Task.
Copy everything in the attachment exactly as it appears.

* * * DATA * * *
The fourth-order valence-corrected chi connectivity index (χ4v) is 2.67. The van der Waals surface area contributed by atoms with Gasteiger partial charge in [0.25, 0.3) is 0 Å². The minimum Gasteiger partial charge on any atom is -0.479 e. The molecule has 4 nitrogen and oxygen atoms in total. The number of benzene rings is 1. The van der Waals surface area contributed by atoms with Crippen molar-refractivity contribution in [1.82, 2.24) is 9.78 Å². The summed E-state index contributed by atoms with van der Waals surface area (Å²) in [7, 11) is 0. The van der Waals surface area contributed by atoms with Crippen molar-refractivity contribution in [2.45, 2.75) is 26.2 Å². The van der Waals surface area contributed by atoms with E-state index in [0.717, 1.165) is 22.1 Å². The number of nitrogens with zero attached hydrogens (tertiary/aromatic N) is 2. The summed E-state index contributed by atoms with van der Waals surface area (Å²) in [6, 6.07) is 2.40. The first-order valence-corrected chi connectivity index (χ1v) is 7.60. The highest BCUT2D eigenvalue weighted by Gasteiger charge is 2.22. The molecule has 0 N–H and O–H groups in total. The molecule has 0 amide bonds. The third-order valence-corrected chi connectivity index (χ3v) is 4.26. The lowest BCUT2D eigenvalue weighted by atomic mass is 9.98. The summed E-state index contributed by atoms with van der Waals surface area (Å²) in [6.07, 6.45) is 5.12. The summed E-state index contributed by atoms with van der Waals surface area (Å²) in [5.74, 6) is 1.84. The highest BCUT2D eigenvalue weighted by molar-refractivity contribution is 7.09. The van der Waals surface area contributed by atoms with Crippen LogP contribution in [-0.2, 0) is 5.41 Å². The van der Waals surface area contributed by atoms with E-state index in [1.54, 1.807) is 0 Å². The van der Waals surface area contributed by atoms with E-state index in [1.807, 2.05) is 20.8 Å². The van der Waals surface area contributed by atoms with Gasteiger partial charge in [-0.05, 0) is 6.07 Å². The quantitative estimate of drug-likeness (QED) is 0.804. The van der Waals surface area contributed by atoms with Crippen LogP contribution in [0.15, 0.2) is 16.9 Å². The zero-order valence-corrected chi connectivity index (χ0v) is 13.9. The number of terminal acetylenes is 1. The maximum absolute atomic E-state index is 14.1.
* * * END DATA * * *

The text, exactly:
The fourth-order valence-corrected chi connectivity index (χ4v) is 2.67. The van der Waals surface area contributed by atoms with Gasteiger partial charge in [0.25, 0.3) is 0 Å². The minimum Gasteiger partial charge on any atom is -0.479 e. The molecule has 4 nitrogen and oxygen atoms in total. The number of benzene rings is 1. The van der Waals surface area contributed by atoms with Crippen molar-refractivity contribution in [1.82, 2.24) is 9.78 Å². The summed E-state index contributed by atoms with van der Waals surface area (Å²) in [7, 11) is 0. The van der Waals surface area contributed by atoms with Crippen molar-refractivity contribution in [2.45, 2.75) is 26.2 Å². The van der Waals surface area contributed by atoms with E-state index in [0.717, 1.165) is 22.1 Å². The number of nitrogens with zero attached hydrogens (tertiary/aromatic N) is 2. The summed E-state index contributed by atoms with van der Waals surface area (Å²) in [6, 6.07) is 2.40. The first-order valence-corrected chi connectivity index (χ1v) is 7.60. The highest BCUT2D eigenvalue weighted by Gasteiger charge is 2.22. The molecule has 0 N–H and O–H groups in total. The molecule has 0 amide bonds. The third-order valence-corrected chi connectivity index (χ3v) is 4.26. The lowest BCUT2D eigenvalue weighted by atomic mass is 9.98. The summed E-state index contributed by atoms with van der Waals surface area (Å²) in [6.07, 6.45) is 5.12. The summed E-state index contributed by atoms with van der Waals surface area (Å²) in [5.74, 6) is 1.84. The highest BCUT2D eigenvalue weighted by molar-refractivity contribution is 7.09. The van der Waals surface area contributed by atoms with Crippen LogP contribution in [-0.2, 0) is 5.41 Å². The van der Waals surface area contributed by atoms with E-state index in [1.54, 1.807) is 0 Å². The van der Waals surface area contributed by atoms with E-state index in [1.807, 2.05) is 20.8 Å². The van der Waals surface area contributed by atoms with Gasteiger partial charge in [-0.05, 0) is 6.07 Å². The quantitative estimate of drug-likeness (QED) is 0.804. The van der Waals surface area contributed by atoms with Crippen LogP contribution in [0.15, 0.2) is 16.9 Å². The zero-order valence-corrected chi connectivity index (χ0v) is 13.9. The number of terminal acetylenes is 1. The maximum absolute atomic E-state index is 14.1.